Professional skepticism is the hallmark of the auditing profession

Subject: Business    / Accounting

Professional skepticism is the hallmark of the auditing profession. In order to apply professional skepticism, you must first consider what it really is. Skepticism is just a questioning mind. You aren’t to make snap judgments but at the same time you aren’t to accept everything fed to you as gospel, either. Professional skepticism includes being alert for information that raises a question about the reliability of documents and responses to inquiries, conditions indicating possible fraud, and circumstances suggesting the need for additional audit procedures beyond those ordinarily required. With this in mind, please read the following information regarding Bernard Madoff.

Since the collapse of the Ponzi scheme ran by Bernie Madoff, there have been questions about the liability for losses by auditing firms that didn’t catch that there were no underlying assets. The problem arose because there were feeder funds that were supplying money to Madoff that had high-profile accounting firms such as KPMG, PricewaterhouseCoopers, BDO Seidman and McGadrey & Pullen, but Madoff himself only employed a three-person accounting firm, Freiling & Horowitz, that operated out of strip mall. These large accounting firms relied on the audit report of this same firm consisting of a secretary, accountant and a 70-year old partner. These feeder funds represented more than half of the $25 billion lost by Madoff. Now the investors want to know why they signed off on Madoff.

The accounting firms themselves state that they did not do anything wrong. They say that they met all professional standards and are not responsible for the investment decisions made. The Center for Quality audit agrees with the accounting firms and stated that “It is not the responsibility of the accountant for a capital-management firm to audit the underlying investments of the firms it invests in,” says Fornelli. “The auditor is not in a position to test the existence of the underlying securities — especially in a fund-of-funds situation.”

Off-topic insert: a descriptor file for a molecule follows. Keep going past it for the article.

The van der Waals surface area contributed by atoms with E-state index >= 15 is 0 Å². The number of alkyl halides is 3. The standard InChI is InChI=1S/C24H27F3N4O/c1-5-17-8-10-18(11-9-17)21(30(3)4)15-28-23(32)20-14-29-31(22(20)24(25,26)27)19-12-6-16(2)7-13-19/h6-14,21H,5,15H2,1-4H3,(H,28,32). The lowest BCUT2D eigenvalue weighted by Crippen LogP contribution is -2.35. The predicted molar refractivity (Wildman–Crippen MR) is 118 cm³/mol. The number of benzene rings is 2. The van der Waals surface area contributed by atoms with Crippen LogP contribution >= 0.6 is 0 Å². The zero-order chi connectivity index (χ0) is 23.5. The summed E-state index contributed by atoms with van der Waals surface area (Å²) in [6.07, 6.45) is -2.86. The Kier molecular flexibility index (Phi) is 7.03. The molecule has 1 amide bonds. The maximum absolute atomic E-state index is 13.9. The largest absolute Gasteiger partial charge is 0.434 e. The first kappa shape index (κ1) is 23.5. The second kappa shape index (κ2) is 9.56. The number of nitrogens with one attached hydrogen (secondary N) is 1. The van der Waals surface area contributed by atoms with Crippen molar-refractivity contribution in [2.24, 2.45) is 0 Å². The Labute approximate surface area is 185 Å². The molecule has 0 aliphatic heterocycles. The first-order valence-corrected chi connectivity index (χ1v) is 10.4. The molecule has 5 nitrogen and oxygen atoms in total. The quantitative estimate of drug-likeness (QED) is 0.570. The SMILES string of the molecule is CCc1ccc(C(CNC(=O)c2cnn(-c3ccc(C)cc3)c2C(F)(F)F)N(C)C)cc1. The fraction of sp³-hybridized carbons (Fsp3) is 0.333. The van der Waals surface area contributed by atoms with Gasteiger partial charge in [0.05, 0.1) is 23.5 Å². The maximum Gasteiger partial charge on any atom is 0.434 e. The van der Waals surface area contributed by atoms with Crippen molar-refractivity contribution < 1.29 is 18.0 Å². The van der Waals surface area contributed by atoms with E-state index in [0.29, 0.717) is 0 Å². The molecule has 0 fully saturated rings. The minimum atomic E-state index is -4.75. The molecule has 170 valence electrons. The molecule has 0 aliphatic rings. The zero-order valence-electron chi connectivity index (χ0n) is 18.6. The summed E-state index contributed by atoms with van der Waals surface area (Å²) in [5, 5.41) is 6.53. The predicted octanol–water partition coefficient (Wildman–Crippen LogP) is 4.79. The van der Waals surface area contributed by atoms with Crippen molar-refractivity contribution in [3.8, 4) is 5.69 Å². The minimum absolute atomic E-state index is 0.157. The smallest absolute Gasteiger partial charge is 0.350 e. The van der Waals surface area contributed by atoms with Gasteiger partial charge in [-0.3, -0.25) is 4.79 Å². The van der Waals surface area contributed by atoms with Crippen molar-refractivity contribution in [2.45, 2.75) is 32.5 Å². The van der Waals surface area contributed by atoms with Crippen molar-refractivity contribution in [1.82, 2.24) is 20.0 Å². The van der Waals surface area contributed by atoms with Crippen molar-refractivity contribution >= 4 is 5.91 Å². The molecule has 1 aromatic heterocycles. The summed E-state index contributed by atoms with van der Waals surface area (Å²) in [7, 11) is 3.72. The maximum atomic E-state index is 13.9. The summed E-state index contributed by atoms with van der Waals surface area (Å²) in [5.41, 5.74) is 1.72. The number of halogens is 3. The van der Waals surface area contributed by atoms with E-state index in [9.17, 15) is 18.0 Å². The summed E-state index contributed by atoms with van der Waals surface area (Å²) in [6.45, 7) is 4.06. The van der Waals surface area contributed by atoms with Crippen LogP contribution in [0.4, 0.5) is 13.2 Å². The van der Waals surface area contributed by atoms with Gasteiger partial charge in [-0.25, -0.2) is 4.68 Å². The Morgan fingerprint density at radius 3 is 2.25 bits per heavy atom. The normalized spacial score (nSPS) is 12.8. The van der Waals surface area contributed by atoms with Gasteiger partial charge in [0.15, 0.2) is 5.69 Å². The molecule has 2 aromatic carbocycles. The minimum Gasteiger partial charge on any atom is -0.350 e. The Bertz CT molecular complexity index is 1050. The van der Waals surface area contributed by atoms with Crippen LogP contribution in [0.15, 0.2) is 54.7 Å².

The lawyers who represent the investors disagree “All they really had to substantiate the gains of these funds was Madoff’s own statements,” says Harry Susman, a lawyer at Houston-based Susman Godfrey. “They were supposed to be the watchdogs. Why did they sign off on these funds’ books?”

Other accountants agree. Accountant Ronald Niemaszyk, whose firm, Jordan Patke & Associates, specializes in reviewing the books of hedge funds, agrees that in many cases it is common to rely on brokerage statements when auditing funds. But in this case, Niemaszyk says, the auditors most likely should have looked deeper. “You have to look at the auditors’ work that you are relying on,” he says. What’s more, Madoff acted as his own broker instead of going through another firm.”

Was professional skepticism correctly employed by the large accounting firms in accepting the opinion of Madoff’s auditors at face value? Just as a disinterested person, do you feel that the large accounting firms hired by the feeder funds should have looked into the underlying assets and gains reported by Madoff or do you believe that if they strictly followed the auditing standards as the Center for Quality Audit indicated they should not be held liable for negligence under common law? If you lost money yourself, would it change your opinion?